2 GovernmentGovernments are organizations formed to exercise authority over the actions of persons who live together in a society and to provide and finance essential services.
3 Political Institutions Political Institutions are rules and generally accepted procedures that evolve for determining what government does and how government outlays are financed.
4 Examples of Political Institutions Majority ruleRepresentative government
5 The Allocation between Private and Government Resources FoodHousingCarsClothingGovernmentNational DefensePublic SchoolsPolice
6 Figure 1.1 A Production-Possibility Frontier Government Goods andServices per YearAG1X2X1MPrivate Goods and Services per Year
7 Distribution of Government Goods and Services Nonmarket rationing:Prices and willingness to pay those prices are not applicable to goods such as national defense.
8 The Mixed Economy Markets and Politics Pure Market EconomyVirtually all goods and services are supplied by for-profit private firms.Supply and demand determine price.
9 The Mixed Economy Markets and Politics Government supplies goods and servicesRegulates private economic activityGov. exp = ¼ to ½ GDPGov. taxes at least ¼ national incomePolitical institutionsCompulsory financing
11 Government Expenditures in the United States Government purchases oflaborlandcapitalGovernment Transfer PaymentsWelfareSocial Security
12 Growth in Government Expenditures Growth in Government ExpendituresTable 1.1 (abbreviated)YearGDPFederal GovernmentStateand Local GovernmentTotalGovernmentPercentageof GDP193091.32.57.510.010.951945223.084.78.593.241.791960527.485.834.1119.922.7319751635.2345.4152.1497.530.4219999256.11755.8863.72619.528.30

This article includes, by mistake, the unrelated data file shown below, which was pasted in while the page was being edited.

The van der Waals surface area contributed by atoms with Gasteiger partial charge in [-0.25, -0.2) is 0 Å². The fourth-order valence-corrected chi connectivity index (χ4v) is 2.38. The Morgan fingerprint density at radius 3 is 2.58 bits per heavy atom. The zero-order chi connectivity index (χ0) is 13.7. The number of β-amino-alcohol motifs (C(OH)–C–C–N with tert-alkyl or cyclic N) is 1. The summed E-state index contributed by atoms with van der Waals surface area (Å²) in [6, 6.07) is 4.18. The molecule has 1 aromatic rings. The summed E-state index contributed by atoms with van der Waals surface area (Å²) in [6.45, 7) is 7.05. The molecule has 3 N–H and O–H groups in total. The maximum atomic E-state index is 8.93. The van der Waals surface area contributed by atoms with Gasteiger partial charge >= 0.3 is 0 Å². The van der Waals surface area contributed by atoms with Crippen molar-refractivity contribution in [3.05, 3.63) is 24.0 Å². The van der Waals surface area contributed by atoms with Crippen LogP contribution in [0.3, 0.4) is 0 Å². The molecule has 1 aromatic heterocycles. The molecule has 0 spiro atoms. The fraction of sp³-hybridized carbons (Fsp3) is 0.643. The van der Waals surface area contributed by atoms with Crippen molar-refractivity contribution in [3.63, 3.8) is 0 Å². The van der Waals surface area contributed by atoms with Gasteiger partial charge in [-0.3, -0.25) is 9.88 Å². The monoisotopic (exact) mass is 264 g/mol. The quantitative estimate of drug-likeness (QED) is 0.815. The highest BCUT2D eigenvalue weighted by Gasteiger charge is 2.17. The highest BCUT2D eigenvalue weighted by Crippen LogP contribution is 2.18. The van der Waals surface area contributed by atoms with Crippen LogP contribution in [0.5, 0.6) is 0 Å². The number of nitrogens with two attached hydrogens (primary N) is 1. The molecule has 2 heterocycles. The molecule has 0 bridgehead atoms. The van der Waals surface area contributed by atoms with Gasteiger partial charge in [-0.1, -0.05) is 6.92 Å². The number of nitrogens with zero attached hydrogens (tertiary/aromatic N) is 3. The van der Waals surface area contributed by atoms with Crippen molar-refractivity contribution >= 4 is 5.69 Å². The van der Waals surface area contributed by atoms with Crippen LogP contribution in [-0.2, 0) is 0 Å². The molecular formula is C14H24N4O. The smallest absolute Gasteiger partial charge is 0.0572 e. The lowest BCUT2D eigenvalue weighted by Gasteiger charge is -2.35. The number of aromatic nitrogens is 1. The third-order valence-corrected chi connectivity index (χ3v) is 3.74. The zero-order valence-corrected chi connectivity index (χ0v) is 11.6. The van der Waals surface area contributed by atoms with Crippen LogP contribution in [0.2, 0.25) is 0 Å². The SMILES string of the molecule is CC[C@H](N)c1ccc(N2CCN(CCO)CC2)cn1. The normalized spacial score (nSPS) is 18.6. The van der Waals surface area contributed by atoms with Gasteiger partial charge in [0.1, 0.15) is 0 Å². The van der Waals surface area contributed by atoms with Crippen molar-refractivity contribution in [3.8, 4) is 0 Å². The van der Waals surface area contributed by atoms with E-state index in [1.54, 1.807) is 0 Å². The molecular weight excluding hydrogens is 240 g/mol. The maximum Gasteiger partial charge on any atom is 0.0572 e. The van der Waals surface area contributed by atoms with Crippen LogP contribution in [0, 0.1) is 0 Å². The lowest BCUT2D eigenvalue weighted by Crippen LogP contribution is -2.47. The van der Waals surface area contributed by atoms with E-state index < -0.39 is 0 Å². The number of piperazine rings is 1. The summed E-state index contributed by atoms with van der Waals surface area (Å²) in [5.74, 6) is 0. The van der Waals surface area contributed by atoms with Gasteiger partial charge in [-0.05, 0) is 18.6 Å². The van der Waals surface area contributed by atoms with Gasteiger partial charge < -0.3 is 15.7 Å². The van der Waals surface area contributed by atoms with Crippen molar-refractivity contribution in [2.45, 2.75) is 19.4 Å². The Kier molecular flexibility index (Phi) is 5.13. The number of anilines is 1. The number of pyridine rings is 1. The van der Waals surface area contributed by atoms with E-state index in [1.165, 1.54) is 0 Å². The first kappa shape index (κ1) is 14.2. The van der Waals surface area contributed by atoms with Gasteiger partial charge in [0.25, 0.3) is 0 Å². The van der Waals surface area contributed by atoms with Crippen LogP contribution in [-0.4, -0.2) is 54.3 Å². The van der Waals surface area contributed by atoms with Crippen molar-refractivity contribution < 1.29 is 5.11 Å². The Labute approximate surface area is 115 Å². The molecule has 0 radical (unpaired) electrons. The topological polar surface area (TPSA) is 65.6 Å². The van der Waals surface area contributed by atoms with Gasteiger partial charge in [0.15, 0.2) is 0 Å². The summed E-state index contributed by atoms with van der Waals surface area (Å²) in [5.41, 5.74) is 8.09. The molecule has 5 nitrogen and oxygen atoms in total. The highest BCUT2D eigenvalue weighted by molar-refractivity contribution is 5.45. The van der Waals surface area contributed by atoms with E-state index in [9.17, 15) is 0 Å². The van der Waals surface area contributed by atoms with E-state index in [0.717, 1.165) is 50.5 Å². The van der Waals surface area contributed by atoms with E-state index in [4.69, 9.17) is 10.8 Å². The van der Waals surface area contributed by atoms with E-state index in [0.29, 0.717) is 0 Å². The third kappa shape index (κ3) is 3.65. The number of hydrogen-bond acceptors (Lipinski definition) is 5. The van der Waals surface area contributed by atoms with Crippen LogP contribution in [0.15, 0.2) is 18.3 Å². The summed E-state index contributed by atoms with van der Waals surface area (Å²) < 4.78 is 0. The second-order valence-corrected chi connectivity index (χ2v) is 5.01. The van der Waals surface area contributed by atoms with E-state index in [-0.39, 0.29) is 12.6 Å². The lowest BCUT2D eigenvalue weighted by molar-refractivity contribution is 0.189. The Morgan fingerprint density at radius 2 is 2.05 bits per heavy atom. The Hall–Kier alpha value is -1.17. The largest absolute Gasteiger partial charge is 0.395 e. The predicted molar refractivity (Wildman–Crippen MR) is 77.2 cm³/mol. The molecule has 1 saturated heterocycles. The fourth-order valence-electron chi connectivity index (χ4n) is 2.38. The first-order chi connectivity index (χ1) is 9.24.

13 International Comparisons CountryGovernment Current Expenditures as a Percentage of GDP 2001Denmark53.5France50.5Germany46.2Canada40.7United Kingdom39.5Japan38.2United States29.7
14 Figure 1.3 Total Government Expenditure as a Percentage of GDP 1929-1999 45403530Percentage of GDP25201510519291931193919451955197019801982198419861988199019921994199619981999Year
15 Structure of Federal Government Expenditures Purchases of Goods and ServicesTransfer PaymentsGrants in Aid to State and Local GovernmentsNet Interest Paid
16 Federal Expenditure by Category, 1999 Table 1.2CategoryPercentage of Total Federal ExpendituresTransfer Payments42.97Purchases27.04Interest14.97Grants to State and Local12.84Other2.18
17 Figure 1.4 The Distribution of Federal Expenditure, 1966-1999 70Government Purchases6050Transfer Payments40Percentage of Total Federal Expenditure30Grants to State andLocal Governments2010Net Interest596163656769717375777981838587899193959799Year
18 Federal Government Expenditure by Function All other5%Veteran’s Benefits3%Social Security23%Transportation3%Education4%Health9%Net Interest11%National Defense16%Medicare12%Income Security14%
19 The Structure of State and Local Government Expenditure in the United States EducationCivilian SafetyTransportationExecutive, Legislative, and JudicialIncome SecurityHealth and HospitalsRecreational and Cultural Activities
20 State and Local Government Expenditure Recreational andCultural Activities2%Other7%Health andHospitals3%Income Security5%Education42.71%ExecutiveLegislative andJudicial11%Transportation13%Civilian Safety16%
21 Financing Government Expenditures in the US Taxes:Income (Corporate and Personal)PayrollExciseCustoms
23 State and Local Government Revenues Other8%Sales Taxes27%Property Taxes21%Corporate Profit Taxes3%Payroll Taxes1%Federal Grants20%Nontaxes3%Income Taxes17%
24 Implications of a Graying America Social SecurityMedicareMedicaid
25 How Much Government is Enough? The question of how much government is enough is an important one in any society. It is the tradeoff between public and private goods. When government gets bigger, it comes at the expense of less private consumption.